Month: February, 2011

The Oscars, et al.

"The King's Speech"

I make a point of making sure I’ve seen all the Oscar nominees for Best Cinematography. That this year’s films were well-photographed goes without saying, but one film, The King’s Speech, stood in a category all its own. While the other DPs were shooting the best films possible according to accepted standards of motion picture photography, I felt as though cinematographer Danny Cohen was operating in a category all his own. A few photographic elements that impressed me:

  1. A willingness to embrace an understated style;
  2. Masterful use of top lighting;
  3. An incredibly nuanced sensitivity to exposure balance between subject and environment;
  4. No mindless obsession with fill light and back lights (as you often find in Hollywood);

That Danny Cohen didn’t win the Oscar makes me realize that perhaps I’ve been apprenticing on the wrong continent.

Onward and Upward

A 1920s "biomechanics" workshop by Soviet theater director Vsevolod Meyerhold. This image is the visual fulcrum for a short film project that I'll be shooting in the coming months. Photograph by Alexander Grinberg.

I’ve got a few short film shoots coming up that I’m very excited about. One is a 15-minute narrative piece, shot on 16mm black-and-white film, directed by Art Center student Peter Yu. Peter’s script, a story of betrayal and retribution involving a high-school teacher, her student, and his adulterous father, is heavily influenced by Woody Allen. Though I find Woody Allen intolerable to watch, I’ve realized over the past several weeks that it is mostly Woody Allen the actor and character that I dislike, not his writing or directing, which I must admit (grudgingly) can be quite strong.

The second project is a conceptual documentary piece by an Irish filmmaker who will be visiting the States for an unrelated exhibition of her work. Her project is rooted in the principles of Soviet 1920s-era constructivism, specifically the (then) avant-garde idea of liberation through collective structures, in this case symbolic performance exercises in a proscenium envirnoment. I’m intrigued by her past film work, which seems more comfortable in a gallery than at a festival, and admire her courage for experimentation. This project will also be shot on 16mm (color), a rare opportunity these days in the documentary genre.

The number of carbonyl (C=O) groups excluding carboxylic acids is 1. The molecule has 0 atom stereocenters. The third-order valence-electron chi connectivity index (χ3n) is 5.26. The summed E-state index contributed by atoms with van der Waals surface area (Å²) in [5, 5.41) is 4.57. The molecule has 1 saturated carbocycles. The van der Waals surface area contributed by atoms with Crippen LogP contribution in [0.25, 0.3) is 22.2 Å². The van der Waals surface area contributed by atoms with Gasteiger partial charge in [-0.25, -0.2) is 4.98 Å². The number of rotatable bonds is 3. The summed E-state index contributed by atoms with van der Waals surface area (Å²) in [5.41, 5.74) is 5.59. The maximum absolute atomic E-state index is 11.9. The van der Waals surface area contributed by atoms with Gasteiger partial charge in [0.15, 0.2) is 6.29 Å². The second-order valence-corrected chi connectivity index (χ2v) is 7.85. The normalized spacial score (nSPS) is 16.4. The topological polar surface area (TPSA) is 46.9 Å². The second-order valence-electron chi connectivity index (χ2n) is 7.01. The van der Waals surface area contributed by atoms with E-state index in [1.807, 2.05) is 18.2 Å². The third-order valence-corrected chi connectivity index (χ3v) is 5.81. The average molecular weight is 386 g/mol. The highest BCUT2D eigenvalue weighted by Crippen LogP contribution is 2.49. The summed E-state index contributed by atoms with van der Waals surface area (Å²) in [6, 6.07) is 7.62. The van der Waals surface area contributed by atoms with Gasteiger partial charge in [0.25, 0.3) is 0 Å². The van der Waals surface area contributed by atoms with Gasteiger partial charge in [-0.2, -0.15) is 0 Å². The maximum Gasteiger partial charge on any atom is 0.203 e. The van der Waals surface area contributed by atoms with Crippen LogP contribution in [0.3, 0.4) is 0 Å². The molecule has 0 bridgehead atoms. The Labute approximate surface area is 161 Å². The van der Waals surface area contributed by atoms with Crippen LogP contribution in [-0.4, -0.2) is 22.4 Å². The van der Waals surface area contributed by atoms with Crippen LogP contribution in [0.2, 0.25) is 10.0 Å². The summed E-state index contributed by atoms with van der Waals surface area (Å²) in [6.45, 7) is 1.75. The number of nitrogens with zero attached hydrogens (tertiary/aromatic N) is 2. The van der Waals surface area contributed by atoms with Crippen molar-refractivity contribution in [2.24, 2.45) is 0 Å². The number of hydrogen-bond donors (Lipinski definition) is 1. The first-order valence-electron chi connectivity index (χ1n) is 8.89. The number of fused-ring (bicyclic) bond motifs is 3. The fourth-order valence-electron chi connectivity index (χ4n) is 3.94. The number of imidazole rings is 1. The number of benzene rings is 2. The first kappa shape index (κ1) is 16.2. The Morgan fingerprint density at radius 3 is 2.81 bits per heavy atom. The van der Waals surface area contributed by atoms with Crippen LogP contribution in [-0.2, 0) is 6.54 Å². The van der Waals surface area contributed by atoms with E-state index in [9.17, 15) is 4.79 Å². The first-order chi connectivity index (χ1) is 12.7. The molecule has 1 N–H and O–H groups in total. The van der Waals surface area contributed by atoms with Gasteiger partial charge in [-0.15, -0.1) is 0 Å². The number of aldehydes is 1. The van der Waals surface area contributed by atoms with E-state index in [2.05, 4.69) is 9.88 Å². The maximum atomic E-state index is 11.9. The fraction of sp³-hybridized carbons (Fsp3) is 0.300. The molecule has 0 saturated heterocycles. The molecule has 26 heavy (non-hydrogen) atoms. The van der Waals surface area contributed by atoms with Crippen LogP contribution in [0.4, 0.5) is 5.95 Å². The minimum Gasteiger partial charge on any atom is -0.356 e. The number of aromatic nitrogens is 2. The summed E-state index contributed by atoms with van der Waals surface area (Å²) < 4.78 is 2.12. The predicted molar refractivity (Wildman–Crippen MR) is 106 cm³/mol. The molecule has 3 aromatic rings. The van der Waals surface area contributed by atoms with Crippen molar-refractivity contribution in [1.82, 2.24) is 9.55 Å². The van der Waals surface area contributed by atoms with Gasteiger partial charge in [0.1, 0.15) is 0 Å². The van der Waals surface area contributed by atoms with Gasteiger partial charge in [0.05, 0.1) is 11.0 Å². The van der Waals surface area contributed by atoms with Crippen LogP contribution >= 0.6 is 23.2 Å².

Quiet light

Photograph by Max Green Ekelin

There is something so deeply enchanting about silent light. It is meditative yet outward-looking, small yet vast, lonely yet content. It is elusive, and is often so nuanced, so delicate, that one is afraid the camera itself might cause its immediate decay. One finds it often in Soviet cinema after 1960 and in photography from Scandinavia and Iceland. In American film we see it most prominently in the work of Terrance Malick, particularly in The Thin Red Line. It is witnessed most often during twilight, that most liminal state when the earth is balanced for a very few minutes between absorbing heat and its emanation.

Rare is the cinematographer who has mastered this style.

Shooting the sitcom: some things never change

“I Love Lucy,” as seen from the audience during production. Not at all unlike the view from the audience on any of today’s three-camera sitcoms.

I recently spent a week working in the lighting department on the sitcom Mike and Molly, which shoots on the Warner Brothers lot. Mike and Molly is shot the way traditional three-camera sitcoms have all been shot since time eternal: live audience, proscenium-style sets, and lighting that supports simultaneous camera coverage. Photographically, I don’t find this paradigm terribly engaging, but I did learn some interesting things on set this week:

  1. From a crew standpoint, the world of three-camera sitcoms is very insular: the guys that work these shows rarely work outside this genre (e.g., on features, commercials, dramatic episodic television, etc.). Because I typically work on everything but sitcoms, I recognized very few of the crew;
  2. The lighting style of these sitcoms hasn’t really changed in the past 60 years. I Love Lucy is lit in basically the same style as Friends or Mike and Molly: huge camera-side fill and an army of back lights covering every blocking angle. There are very few shadows;
  3. The mechanics of how this lighting style is achieved, however, changed a bit as these shows transitioned from film to digital: the light levels on set are generally lower (requiring less power), the electric department uses smaller lighting units but more of them, and everything is patched into the stage’s dimmer channels. There is less light overall, but much more control.

I was surprised to see how large a role the live audience plays in these shows. On shoot days, it really felt like the actors were performing for the live audience instead of the camera. I left with the impression that in some ways the three-camera sitcom really is where theater meets cinema, which may be how many in Hollywood understood the role of television when the sitcom first came into our homes. Interesting that this perspective lives on today.